The Go Red for Women Luncheon includes a health and wellness exposition, local health experts, keynote presentation, and a PURSEonality auction featuring stylish handbags, wallets and more. Additional event information is online at http://westchestergored.heart.org.

The American Heart Association states that more than 80% of coronary events in women may be prevented with simple lifestyle changes, but prevention is hindered by the fact that many women do not realize heart disease is their number one killer—more than all cancers combined.  For 15 years, the Go Red for Women movement has worked to close this knowledge gap and provide women with tools, resources and inspiration to build a healthier life. Women can access free resources at www.goredforwomen.org.

Go Red for Women is sponsored nationally by CVS Health. Greenwich Hospital is the Signature Sponsor. Check. Change. Control. local sponsor is White Plains Hospital and media sponsors include 100.7 WHUD, Examiner News, Westchester Magazine, Buzz Creators, Professional Women of Westchester, WAG Magazine, Westchester Business Journal, and Fairfield Business Journal.

PHOTO CAPTION: Some members of the American Heart Association, Go Red For Women Executive Leadership Team attended a meeting recently at Fujifilm. Show here are: Megan Lucas, Regional Director, American Heart Association; Vincere Japal, Associate General Counsel, FUJIFILM Holdings America Corporation; Carolyn Gordon, Director Benefits, FUJIFILM Holdings America Corporation; Kaitlin Triano, Director, Go-To-Market/ Commercialization, Mastercard International; Go Red For Women Campaign Chair, Judy Melillo, VP General Counsel & Secretary, FUJIFILM Holdings America Corporation; Maureen Adams, RN, Clinical Director, WestMed Group;  Dawn French, Senior Vice President, Marketing and Development, White Plains Hospital; Doreen Salvati, Branch Manager, Peoples United Bank; Jennifer Miller, Senior Regional Director, American Heart Association; Laura Rey Iannarelli, Owner, Rey Insurance Company; Juliann, O’Meara, Partner, Wilson, Elser, Moskowitz, Edelman and Dicker, LLP; and Silvana, Spinozzi, Financial Advisor, Mass Mutual.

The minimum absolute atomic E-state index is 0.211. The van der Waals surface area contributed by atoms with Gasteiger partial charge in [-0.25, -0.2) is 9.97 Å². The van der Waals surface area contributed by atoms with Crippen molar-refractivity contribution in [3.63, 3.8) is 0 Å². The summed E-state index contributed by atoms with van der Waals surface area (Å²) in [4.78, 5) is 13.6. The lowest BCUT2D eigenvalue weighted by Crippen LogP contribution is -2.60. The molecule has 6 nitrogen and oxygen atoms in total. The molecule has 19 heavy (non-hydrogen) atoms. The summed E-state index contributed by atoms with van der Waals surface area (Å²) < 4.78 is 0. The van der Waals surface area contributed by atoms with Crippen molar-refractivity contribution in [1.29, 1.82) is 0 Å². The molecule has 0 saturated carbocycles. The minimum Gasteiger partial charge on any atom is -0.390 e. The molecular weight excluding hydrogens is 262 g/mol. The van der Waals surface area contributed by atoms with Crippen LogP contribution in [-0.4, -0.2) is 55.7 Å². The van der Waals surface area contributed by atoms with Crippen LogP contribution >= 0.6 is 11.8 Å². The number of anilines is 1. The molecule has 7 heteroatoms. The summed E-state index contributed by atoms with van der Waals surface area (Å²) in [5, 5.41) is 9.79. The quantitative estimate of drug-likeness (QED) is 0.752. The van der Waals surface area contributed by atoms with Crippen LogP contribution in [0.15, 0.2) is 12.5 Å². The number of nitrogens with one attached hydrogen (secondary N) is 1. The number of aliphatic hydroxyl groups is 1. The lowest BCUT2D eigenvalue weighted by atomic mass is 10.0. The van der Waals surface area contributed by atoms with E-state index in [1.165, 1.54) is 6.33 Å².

#GoRed914

Local Companies Support Putnam Heart Walk

Walking is a good for your heart, and walking for the American Heart Association’s Putnam Heart Walk, helps other hearts in the community. Heart health is why so many local companies support the Heart Walk, scheduled for Sunday, April 28th at Brewster High School.

Heart disease is the leading cause of death in the United States and the most expensive chronic condition. Half of American adults have high blood pressure which is a risk factor for heart disease and stroke. Unfortunately, 99% of U.S. adults have at least one of seven cardiovascular health risks.

Building a healthy workplace and encouraging a healthy workforce leads to increased productivity, less absenteeism, and health-spend savings for employees and employers. By joining the Heart Walk, companies like PCSB Bank can tackle employee health while supporting the American Heart Association’s programs and lifesaving research.